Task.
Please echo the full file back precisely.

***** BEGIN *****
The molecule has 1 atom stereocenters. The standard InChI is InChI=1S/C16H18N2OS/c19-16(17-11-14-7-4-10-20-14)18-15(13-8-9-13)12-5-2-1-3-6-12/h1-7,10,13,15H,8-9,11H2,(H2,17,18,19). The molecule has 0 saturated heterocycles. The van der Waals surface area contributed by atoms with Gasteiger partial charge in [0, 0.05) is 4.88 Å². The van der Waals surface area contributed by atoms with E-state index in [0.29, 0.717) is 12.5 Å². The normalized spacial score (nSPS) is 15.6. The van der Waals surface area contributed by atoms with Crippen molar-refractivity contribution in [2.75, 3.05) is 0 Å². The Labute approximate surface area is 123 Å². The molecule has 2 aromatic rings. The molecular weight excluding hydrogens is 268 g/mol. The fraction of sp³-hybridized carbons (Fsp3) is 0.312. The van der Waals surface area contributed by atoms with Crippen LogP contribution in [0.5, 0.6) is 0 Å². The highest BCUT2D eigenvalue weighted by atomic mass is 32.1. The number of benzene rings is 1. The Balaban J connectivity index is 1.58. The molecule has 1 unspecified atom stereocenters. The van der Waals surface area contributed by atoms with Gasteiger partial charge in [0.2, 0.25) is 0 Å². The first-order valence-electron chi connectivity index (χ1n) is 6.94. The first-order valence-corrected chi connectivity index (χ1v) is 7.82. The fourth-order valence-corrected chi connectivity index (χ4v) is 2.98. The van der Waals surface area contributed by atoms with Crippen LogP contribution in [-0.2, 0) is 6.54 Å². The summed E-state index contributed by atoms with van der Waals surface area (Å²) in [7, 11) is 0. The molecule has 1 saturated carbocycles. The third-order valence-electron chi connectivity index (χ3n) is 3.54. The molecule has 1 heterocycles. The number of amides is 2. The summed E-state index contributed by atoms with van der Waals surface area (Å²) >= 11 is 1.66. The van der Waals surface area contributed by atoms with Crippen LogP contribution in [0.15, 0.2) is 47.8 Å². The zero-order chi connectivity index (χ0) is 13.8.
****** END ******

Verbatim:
The molecule has 1 atom stereocenters. The standard InChI is InChI=1S/C16H18N2OS/c19-16(17-11-14-7-4-10-20-14)18-15(13-8-9-13)12-5-2-1-3-6-12/h1-7,10,13,15H,8-9,11H2,(H2,17,18,19). The molecule has 0 saturated heterocycles. The van der Waals surface area contributed by atoms with Gasteiger partial charge in [0, 0.05) is 4.88 Å². The van der Waals surface area contributed by atoms with E-state index in [0.29, 0.717) is 12.5 Å². The normalized spacial score (nSPS) is 15.6. The van der Waals surface area contributed by atoms with Crippen molar-refractivity contribution in [2.75, 3.05) is 0 Å². The Labute approximate surface area is 123 Å². The molecule has 2 aromatic rings. The molecular weight excluding hydrogens is 268 g/mol. The fraction of sp³-hybridized carbons (Fsp3) is 0.312. The van der Waals surface area contributed by atoms with Crippen LogP contribution in [0.5, 0.6) is 0 Å². The highest BCUT2D eigenvalue weighted by atomic mass is 32.1. The number of benzene rings is 1. The Balaban J connectivity index is 1.58. The molecule has 1 unspecified atom stereocenters. The van der Waals surface area contributed by atoms with Gasteiger partial charge in [0.2, 0.25) is 0 Å². The first-order valence-electron chi connectivity index (χ1n) is 6.94. The first-order valence-corrected chi connectivity index (χ1v) is 7.82. The fourth-order valence-corrected chi connectivity index (χ4v) is 2.98. The van der Waals surface area contributed by atoms with Crippen LogP contribution in [-0.2, 0) is 6.54 Å². The summed E-state index contributed by atoms with van der Waals surface area (Å²) in [7, 11) is 0. The molecule has 1 saturated carbocycles. The third-order valence-electron chi connectivity index (χ3n) is 3.54. The molecule has 1 heterocycles. The number of amides is 2. The summed E-state index contributed by atoms with van der Waals surface area (Å²) >= 11 is 1.66. The van der Waals surface area contributed by atoms with Crippen LogP contribution in [0.15, 0.2) is 47.8 Å². The zero-order chi connectivity index (χ0) is 13.8.